This version hit around 618 megabits/second and it used the generator's send() capability to allow readers using the SyntheticFile implementation to alter the chunk size they're reading on the fly, which is important if you have a consumer that wants the ability to read small/read big/read small. Well, that's fine and all, but I was stymied - I wanted to make this thing fly. I want to be able to generate this data at at least 1 gigabit/second, if not faster.

Astute readers may point out that there's other ways of doing this - mmap, simply embedding the unique seed or a uuid - well, this story isn't about that, is it?

In any case, I suspected the "data = ' '.join(word_q)" line was the culprit - deque is pretty optimized, and I had removed a massive chunk of code which didn't make sense, and in fact, cProfile showed I was right:

woot:synthfiles jesse$ python -m cProfile
         2441475 function calls in 203.791 CPU seconds

   Ordered by: standard name

   ncalls  tottime  percall  cumtime  percall filename:lineno(function)
   610352  180.282    0.000  180.282    0.000 {method 'join' of 'str'  objects}

180 out of 203 cpu seconds, on the join alone. Curses! So this is when I really went mental (this is what happens when you're too close to something). I decided that I needed to find some magical way of skipping the join and only reading what I needed. I ran down that rathole for a bit, until a friend of mine point out "just make the words bigger".

Full stop. I initially discounted it, I was zeroed in on that join - oh wait. The text in the lorem file when split on whitespace is 4368 words. Joining those back together within the loop is expensive - that much I knew. I hit on the idea that if instead of considering them words, I thought of them as chunks (which is how I was treating them).

I added a method (process_chunks) which treated the data source as chunks of bytes and made the WORDS variable a list of those chunks. Initially, I set the chunk size to 100 (bytes) and here's the cProfile output:

woot:synthfiles jesse$ python -m cProfile
         2441766 function calls in 51.549 CPU seconds

   Ordered by: standard name

   ncalls  tottime  percall  cumtime  percall filename:lineno(function)
   610352   29.712    0.000   29.712    0.000 {method 'join' of 'str' objects}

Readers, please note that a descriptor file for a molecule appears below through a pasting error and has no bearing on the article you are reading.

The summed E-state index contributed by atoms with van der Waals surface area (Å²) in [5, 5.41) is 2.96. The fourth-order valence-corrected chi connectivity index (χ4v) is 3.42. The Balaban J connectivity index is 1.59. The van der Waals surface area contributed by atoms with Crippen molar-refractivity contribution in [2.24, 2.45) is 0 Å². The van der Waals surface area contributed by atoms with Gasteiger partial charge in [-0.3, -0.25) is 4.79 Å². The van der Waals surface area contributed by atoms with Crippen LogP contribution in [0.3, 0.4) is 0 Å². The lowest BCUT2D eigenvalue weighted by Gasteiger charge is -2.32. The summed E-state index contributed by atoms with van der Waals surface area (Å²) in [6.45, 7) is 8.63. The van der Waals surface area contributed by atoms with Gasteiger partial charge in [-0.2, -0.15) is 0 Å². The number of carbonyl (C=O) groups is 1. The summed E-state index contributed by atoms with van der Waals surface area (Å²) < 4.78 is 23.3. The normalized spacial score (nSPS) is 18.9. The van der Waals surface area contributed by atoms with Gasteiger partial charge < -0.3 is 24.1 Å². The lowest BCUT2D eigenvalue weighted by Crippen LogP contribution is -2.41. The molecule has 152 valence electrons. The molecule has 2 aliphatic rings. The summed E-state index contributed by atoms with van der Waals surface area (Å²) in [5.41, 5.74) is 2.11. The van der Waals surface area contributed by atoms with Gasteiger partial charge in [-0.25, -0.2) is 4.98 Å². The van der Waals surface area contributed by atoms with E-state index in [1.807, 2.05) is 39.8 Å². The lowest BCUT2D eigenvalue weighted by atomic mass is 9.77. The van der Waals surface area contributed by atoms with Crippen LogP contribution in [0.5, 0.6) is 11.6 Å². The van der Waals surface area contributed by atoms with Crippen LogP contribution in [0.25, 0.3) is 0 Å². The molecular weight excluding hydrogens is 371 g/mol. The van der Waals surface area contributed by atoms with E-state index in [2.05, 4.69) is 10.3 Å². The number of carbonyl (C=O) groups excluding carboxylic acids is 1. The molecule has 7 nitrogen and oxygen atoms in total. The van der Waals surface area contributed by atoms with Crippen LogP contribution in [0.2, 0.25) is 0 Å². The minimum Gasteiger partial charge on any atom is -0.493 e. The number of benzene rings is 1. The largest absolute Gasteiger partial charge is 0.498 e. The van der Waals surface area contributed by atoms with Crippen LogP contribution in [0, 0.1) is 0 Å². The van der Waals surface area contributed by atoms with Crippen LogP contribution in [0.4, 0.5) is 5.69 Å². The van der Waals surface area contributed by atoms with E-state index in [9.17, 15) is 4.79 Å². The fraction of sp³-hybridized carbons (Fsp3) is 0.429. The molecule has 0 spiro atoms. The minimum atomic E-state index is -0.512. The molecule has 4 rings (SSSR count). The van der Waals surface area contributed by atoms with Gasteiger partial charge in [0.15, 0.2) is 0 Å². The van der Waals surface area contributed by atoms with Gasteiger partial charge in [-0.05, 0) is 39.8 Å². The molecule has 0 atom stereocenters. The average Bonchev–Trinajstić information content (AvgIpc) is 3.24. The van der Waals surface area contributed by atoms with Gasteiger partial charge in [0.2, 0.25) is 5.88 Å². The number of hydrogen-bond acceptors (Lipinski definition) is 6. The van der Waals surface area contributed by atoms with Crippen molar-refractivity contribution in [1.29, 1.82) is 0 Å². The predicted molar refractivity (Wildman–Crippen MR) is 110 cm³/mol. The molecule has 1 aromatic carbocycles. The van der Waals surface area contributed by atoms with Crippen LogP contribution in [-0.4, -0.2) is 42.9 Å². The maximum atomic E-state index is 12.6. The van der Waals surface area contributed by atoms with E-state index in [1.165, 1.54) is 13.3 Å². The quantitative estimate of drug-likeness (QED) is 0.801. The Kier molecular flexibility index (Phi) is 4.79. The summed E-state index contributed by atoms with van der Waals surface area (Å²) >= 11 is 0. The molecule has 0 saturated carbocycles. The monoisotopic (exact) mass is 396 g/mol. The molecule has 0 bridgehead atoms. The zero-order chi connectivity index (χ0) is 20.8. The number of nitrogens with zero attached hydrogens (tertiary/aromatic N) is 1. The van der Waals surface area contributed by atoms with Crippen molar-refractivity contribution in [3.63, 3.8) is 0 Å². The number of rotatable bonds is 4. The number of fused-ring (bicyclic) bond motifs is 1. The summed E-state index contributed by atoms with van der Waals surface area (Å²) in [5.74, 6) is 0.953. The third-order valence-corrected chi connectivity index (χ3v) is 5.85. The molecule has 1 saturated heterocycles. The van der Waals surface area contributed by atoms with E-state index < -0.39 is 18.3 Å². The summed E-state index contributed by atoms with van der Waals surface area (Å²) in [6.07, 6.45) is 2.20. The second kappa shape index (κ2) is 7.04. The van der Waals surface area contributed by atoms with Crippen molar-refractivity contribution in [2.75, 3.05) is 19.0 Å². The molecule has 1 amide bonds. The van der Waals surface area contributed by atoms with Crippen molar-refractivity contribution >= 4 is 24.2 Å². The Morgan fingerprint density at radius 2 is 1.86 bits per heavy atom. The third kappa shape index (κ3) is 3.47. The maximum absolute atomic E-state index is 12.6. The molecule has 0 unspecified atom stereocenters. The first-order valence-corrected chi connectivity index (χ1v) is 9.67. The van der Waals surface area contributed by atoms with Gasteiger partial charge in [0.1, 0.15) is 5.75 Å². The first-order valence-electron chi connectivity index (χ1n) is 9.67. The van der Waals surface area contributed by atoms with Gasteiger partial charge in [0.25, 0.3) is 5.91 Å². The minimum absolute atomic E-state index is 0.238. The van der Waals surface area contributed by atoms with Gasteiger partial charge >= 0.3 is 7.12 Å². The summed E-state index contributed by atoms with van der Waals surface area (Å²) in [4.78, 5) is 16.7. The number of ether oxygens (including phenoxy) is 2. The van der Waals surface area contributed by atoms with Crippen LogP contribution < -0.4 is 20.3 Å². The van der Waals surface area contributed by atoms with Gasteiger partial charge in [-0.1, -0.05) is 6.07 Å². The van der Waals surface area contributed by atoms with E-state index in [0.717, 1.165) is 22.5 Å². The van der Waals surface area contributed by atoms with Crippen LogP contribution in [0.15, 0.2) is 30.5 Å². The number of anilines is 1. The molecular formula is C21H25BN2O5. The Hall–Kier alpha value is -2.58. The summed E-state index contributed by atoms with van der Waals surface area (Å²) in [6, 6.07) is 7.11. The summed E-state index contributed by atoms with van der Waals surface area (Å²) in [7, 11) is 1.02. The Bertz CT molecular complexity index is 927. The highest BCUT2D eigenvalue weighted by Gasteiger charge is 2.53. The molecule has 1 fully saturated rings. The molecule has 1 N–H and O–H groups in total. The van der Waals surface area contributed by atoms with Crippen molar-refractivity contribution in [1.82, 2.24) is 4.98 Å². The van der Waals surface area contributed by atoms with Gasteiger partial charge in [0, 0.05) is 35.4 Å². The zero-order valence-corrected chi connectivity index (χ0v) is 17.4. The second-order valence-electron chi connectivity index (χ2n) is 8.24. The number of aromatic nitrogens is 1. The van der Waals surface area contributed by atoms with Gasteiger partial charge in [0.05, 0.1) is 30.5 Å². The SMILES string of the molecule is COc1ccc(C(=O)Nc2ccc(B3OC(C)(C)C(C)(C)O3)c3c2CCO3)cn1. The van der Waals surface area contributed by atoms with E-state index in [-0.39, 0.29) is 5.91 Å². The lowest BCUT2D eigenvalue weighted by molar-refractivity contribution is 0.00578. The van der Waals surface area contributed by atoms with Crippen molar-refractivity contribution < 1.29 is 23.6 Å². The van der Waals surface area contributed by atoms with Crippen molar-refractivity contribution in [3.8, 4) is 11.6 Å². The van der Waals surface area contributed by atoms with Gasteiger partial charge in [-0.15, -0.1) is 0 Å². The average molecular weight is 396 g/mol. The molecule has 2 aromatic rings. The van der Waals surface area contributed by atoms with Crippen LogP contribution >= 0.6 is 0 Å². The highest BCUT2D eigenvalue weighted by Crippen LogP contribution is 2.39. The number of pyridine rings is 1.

And now the generator is kicking data out at 2.34 gigabits. Huge success. Obviously, if you increase the chunk size, it speeds up a bit more (e.g. 300 byte chunks is about 2.5 gigabits/second). I cleaned it up a bit and here is the code: (thanks! Note that the speeds I'm discussing are passing the SynthFileObject to a pycurl handle and streaming it across the wire: not to disk.

All told, it was a fun little jaunt, and I've succeeded to make something which I considered "throwaway" into something that's a lot more useful, clean and fast. I've added a handful of unit tests to my sandbox, and I might make this a real module if anyone wants it. I want to rework the _process_chunk/globals stuff, but I farted around with this long enough for now. I also want to add the ability to remove the chunking altogether and simply insert the seed into the data response, and not mess with the lorem text.

edit: I just checked in a new version which removes the _process_chunks function and other globals and moves them into a class. I hate globals.

TestButler update (updated)

by jesse in , ,

With the much-appreciated help of Brandon Barry (with whom I just happen to work) - there's been a needed update to the testbutler code base I couldn't get to - some highlights:

  • Cleaned up the CSS, moved to blueprint for the larger portion of the CSS and the start of jQuery usage for the javascript portions
  • Templates have been cleaned up/gotten a major facelift
  • site-media has been cleaned up
  • Deleted unused code I had in the prototype
  • Models cleaned up

Overall, it's looking much better. Yes, it's in a production-use now, and I love markdown syntax. You can see some screen shots here.

We ditched the roomba-picture, I need to find someone handy with artwork to maybe make some custom icons/pics for us (I really want a cartoony-robot-butler)

There's a lot I'd like to do, obviously - but first I have to get started on the results trackers and the corresponding nose plugin to feed the results to the system. I figure I am going to use the nose-xunit plugin and some custom XSLT for now.

One thing I need to figure out is if the django-markdown plugin allows for relative %url% links within a block of text so we can cross-link testcases, I may write a custom template tag.

Edit: Additionally, I just committed a change to remove all notion of "component" from the system. We decided that a test case could have any number of components, or none at all, and that it was more logically consistent to track those as tags-in-the-cloud. For example, a given test case might be tagged "gui, regression, smoketest, performance" or "smoke, storage, gui" etc. Being more flexible with sorting and organization was our goal.